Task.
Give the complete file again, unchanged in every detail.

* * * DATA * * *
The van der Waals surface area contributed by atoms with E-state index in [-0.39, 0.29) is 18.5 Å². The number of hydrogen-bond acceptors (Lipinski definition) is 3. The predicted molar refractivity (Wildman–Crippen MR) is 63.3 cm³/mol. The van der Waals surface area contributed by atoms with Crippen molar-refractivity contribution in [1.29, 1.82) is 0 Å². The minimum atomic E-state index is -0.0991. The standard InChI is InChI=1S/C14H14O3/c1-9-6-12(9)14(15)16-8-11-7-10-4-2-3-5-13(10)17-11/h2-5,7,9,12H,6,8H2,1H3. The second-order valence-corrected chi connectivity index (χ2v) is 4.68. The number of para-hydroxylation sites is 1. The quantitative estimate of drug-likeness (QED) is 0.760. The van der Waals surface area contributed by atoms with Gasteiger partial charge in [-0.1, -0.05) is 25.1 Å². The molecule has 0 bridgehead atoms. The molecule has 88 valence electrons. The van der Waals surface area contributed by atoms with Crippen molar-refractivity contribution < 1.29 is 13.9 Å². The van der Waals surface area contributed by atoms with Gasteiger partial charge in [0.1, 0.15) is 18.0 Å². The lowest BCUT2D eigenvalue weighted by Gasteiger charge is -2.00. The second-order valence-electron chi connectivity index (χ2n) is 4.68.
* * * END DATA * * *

The van der Waals surface area contributed by atoms with E-state index in [-0.39, 0.29) is 18.5 Å². The number of hydrogen-bond acceptors (Lipinski definition) is 3. The predicted molar refractivity (Wildman–Crippen MR) is 63.3 cm³/mol. The van der Waals surface area contributed by atoms with Crippen molar-refractivity contribution in [1.29, 1.82) is 0 Å². The minimum atomic E-state index is -0.0991. The standard InChI is InChI=1S/C14H14O3/c1-9-6-12(9)14(15)16-8-11-7-10-4-2-3-5-13(10)17-11/h2-5,7,9,12H,6,8H2,1H3. The second-order valence-corrected chi connectivity index (χ2v) is 4.68. The number of para-hydroxylation sites is 1. The quantitative estimate of drug-likeness (QED) is 0.760. The van der Waals surface area contributed by atoms with Gasteiger partial charge in [-0.1, -0.05) is 25.1 Å². The molecule has 0 bridgehead atoms. The molecule has 88 valence electrons. The van der Waals surface area contributed by atoms with Crippen molar-refractivity contribution < 1.29 is 13.9 Å². The van der Waals surface area contributed by atoms with Gasteiger partial charge in [0.1, 0.15) is 18.0 Å². The lowest BCUT2D eigenvalue weighted by Gasteiger charge is -2.00. The second-order valence-electron chi connectivity index (χ2n) is 4.68.